IN EARLY May the Disney blockbuster Avengers: Infinity War took over $1 billion from box offices around the world.
At that point, breaking the $1bn barrier had been done by 34 films in total, with 17 of them produced by Disney.
In the opening days of the same month, Disney became the fastest film company to break the $3bn mark in global ticket sales in any given year.
And then earlier this month, the British government gave the go-ahead for U.S. giants Comcast and 21st Century Fox to begin a bidding war to buy the British company Sky.
Yet when the mainstream media discusses self-styled “media” transnational corporations (TNCs) merging with one another or the box office success of yet another Hollywood blockbuster, the threat to democracy through the ongoing process of cultural imperialism is very rarely mentioned.
For centuries the ruling elite have maintained control using various cultural mechanisms, among other things.
World War II, however, proved to be a turning point in the ongoing war to colonise the minds of the masses.
Before the war one of the largest struggles for radicals had been overcoming a culture of deference towards their exploiters. A struggle which they were arguably winning.
The revolutions in Russia and Spain, the civil and labour unrest across Europe and the Americas, and the nationalist independence movements in the imperial colonies, were all starting to pry open the cracks in the structure.
One of the main catalysts of change was technology, with the specific developments in the industrialisation of mass communications acting as an accelerant. The mass media was fast becoming a tool that could be used to both enslave and emancipate the minds of the masses.
It didn’t take long for the ruling class to recognise that the burgeoning communications industry needed to be controlled.
In 1928 the Kellogg-Briand Pact, which outlawed war and the incitement to war, was signed by the US, Britain, France, Germany, Italy, Japan, South Africa, India and Belgium, among others.
When it didn’t do the job, they all went back to the drawing board. And then, in Geneva in 1936, the assembly of the League of Nations signed into international law the Convention on Broadcasting in the Cause of Peace.
The signatories agreed that their governments would not allow or take part in broadcasts that could directly or indirectly incite war or civil unrest.
There was one fly in the ointment. The U.S. refused to sign off on one of the key clauses which covered private ownership of the media.
The U.S. administration’s argument was that it was a freedom of speech issue, and all they would ever be able to do was hope that the media barons would patriotically volunteer their support.
Even then, it was an already depressingly familiar song. In Howard Zinn’s quite remarkable People’s History of the United States, he outlines how out of all the 14th amendment cases brought before the Supreme Court between 1890 and 1910, nearly 94 per cent were in reference to corporations, and only 6 per cent in relation to African-Americans.
However, one of the fundamental changes that did take place after WWII was that large sections of the exploited class felt able to openly acknowledge the fact that they knew exactly who would inevitably end up paying the price for unfettered authoritarianism, for democratic deficits, for imperialist expansionism, for unaccountable elites, and of course for totalitarianism hidden behind patriotism.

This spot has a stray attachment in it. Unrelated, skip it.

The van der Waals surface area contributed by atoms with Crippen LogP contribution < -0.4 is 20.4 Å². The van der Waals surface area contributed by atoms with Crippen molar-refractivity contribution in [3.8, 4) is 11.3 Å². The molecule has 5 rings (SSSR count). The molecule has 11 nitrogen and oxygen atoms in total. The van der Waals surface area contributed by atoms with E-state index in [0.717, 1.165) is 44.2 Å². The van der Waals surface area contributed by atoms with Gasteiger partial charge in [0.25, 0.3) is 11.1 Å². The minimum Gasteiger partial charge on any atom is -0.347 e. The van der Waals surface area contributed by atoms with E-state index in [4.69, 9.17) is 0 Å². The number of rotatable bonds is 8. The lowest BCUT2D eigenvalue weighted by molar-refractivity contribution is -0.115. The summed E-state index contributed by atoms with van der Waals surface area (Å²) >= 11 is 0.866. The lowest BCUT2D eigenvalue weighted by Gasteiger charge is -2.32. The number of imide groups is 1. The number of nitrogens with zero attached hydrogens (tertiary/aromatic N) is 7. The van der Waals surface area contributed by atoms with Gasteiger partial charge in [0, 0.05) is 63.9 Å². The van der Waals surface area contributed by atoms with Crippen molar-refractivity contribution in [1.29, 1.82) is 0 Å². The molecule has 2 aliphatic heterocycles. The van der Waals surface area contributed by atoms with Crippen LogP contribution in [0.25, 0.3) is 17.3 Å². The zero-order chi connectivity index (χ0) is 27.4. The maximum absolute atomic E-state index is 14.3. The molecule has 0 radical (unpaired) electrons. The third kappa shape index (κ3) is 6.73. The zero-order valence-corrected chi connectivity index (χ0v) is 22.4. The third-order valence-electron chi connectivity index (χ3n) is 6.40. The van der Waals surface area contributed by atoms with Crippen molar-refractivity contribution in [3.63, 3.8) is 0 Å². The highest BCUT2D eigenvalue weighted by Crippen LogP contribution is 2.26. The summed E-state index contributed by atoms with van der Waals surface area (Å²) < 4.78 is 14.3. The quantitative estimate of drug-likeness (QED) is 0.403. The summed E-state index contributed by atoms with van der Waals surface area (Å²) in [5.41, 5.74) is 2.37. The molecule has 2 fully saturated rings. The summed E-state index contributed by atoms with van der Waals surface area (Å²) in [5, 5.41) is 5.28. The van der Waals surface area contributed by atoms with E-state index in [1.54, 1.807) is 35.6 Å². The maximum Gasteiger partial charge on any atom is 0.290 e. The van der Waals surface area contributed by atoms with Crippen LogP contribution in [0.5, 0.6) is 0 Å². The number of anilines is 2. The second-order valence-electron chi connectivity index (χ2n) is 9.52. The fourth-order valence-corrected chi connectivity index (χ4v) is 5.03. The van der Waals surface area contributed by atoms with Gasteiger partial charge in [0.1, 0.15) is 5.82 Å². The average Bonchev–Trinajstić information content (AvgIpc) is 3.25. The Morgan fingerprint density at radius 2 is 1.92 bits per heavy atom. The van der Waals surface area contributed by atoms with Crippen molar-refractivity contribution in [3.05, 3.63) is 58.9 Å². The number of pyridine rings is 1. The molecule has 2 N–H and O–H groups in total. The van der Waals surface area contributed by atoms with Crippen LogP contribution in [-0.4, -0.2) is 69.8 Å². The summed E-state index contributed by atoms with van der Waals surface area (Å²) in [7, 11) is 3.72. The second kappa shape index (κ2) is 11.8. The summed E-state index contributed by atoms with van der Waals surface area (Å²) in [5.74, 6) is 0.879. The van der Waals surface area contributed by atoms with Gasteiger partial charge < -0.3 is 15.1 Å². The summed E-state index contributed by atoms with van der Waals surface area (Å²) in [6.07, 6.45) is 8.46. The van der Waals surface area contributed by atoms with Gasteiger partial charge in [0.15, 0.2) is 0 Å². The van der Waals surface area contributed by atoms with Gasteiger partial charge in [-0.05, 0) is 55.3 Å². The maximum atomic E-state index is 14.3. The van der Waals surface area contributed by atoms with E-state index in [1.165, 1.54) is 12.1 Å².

Whatever deference to power had existed before was disappearing fast. But it still wasn’t enough. Suffering from the short-sightedness of entitlement, there were factions within the international elite that either couldn’t see it, or just didn’t care.
And they quickly seized on the opportunity to start redrawing the lines of regional control. So, amid the blood-soaked battlefields of the world, once again new empires began being built.
When the survivors began returning to their communities they found their exploiters waiting to pick up where they had left off.
Unrest was inevitable, and it wasn’t long before sections of the exploiters began bartering for their privileges.
In the U.S., after a good deal of argument, the GI Bill of Rights eventually got passed. In Britain the National Health Service (NHS), much to the annoyance of some, was also set up. And of course, in the regions where the exploiters were unable to renegotiate their authority, their empires became uncontrollable. The world appeared to be in transition.
In reality, the power was just shifting within the confines of the historical framework, but with a few minor concessions to placate the indignant masses and a couple of staffing changes in the senior management.
The setting up of the United Nations was part of the international process of reassuring the masses that their ruling elites could be trusted to not keep getting into world wars, at least while they were redrawing the post-imperialist map.
And as part of that, and in light of the role played by communications technology in genocide, revolution, violence and civil unrest, the United Nations educational, scientific and cultural organisation (Unesco) was formed. It was based on the understanding that “since wars began in the minds of men, it is in the minds of men that the defences of peace must be constructed.”
The intention was that Unesco would help bring an end to war through “mutual understanding and a truer and more perfect knowledge of each others’ lives,” through “education for all … pursuit of objective truth … free exchange of ideas and knowledge … and to increase the means of communication.”
Unfortunately, one of the main obstacles to Unesco’s laudable intentions was the elitist nature of media ownership, be that the private ownership model popular in the U.S. or the political elite control model of Britain.